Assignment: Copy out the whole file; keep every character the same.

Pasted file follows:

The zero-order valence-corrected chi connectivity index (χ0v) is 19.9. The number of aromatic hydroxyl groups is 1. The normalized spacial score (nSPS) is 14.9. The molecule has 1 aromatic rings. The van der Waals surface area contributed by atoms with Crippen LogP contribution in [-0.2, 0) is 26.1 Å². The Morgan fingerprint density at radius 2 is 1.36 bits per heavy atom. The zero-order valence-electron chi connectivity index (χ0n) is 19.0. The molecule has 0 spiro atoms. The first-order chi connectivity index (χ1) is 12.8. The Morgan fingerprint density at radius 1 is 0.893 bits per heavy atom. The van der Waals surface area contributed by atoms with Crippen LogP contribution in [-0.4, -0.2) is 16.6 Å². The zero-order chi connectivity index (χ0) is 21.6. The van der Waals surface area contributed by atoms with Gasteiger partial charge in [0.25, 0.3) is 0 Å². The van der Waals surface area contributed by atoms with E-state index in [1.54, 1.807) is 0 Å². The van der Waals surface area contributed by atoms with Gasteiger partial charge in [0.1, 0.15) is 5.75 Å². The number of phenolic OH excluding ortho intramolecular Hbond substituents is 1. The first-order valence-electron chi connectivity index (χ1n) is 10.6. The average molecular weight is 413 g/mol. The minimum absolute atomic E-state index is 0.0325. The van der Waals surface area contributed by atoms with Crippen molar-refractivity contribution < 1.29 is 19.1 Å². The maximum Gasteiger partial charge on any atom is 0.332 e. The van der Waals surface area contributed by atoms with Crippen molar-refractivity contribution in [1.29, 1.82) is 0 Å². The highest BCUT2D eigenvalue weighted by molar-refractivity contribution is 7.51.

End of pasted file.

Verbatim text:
The zero-order valence-corrected chi connectivity index (χ0v) is 19.9. The number of aromatic hydroxyl groups is 1. The normalized spacial score (nSPS) is 14.9. The molecule has 1 aromatic rings. The van der Waals surface area contributed by atoms with Crippen LogP contribution in [-0.2, 0) is 26.1 Å². The Morgan fingerprint density at radius 2 is 1.36 bits per heavy atom. The zero-order valence-electron chi connectivity index (χ0n) is 19.0. The molecule has 0 spiro atoms. The first-order chi connectivity index (χ1) is 12.8. The Morgan fingerprint density at radius 1 is 0.893 bits per heavy atom. The van der Waals surface area contributed by atoms with Crippen LogP contribution in [-0.4, -0.2) is 16.6 Å². The zero-order chi connectivity index (χ0) is 21.6. The van der Waals surface area contributed by atoms with Gasteiger partial charge in [0.25, 0.3) is 0 Å². The van der Waals surface area contributed by atoms with E-state index in [1.54, 1.807) is 0 Å². The van der Waals surface area contributed by atoms with Gasteiger partial charge in [0.1, 0.15) is 5.75 Å². The number of phenolic OH excluding ortho intramolecular Hbond substituents is 1. The first-order valence-electron chi connectivity index (χ1n) is 10.6. The average molecular weight is 413 g/mol. The minimum absolute atomic E-state index is 0.0325. The van der Waals surface area contributed by atoms with Crippen molar-refractivity contribution < 1.29 is 19.1 Å². The maximum Gasteiger partial charge on any atom is 0.332 e. The van der Waals surface area contributed by atoms with Crippen molar-refractivity contribution in [1.29, 1.82) is 0 Å². The highest BCUT2D eigenvalue weighted by molar-refractivity contribution is 7.51.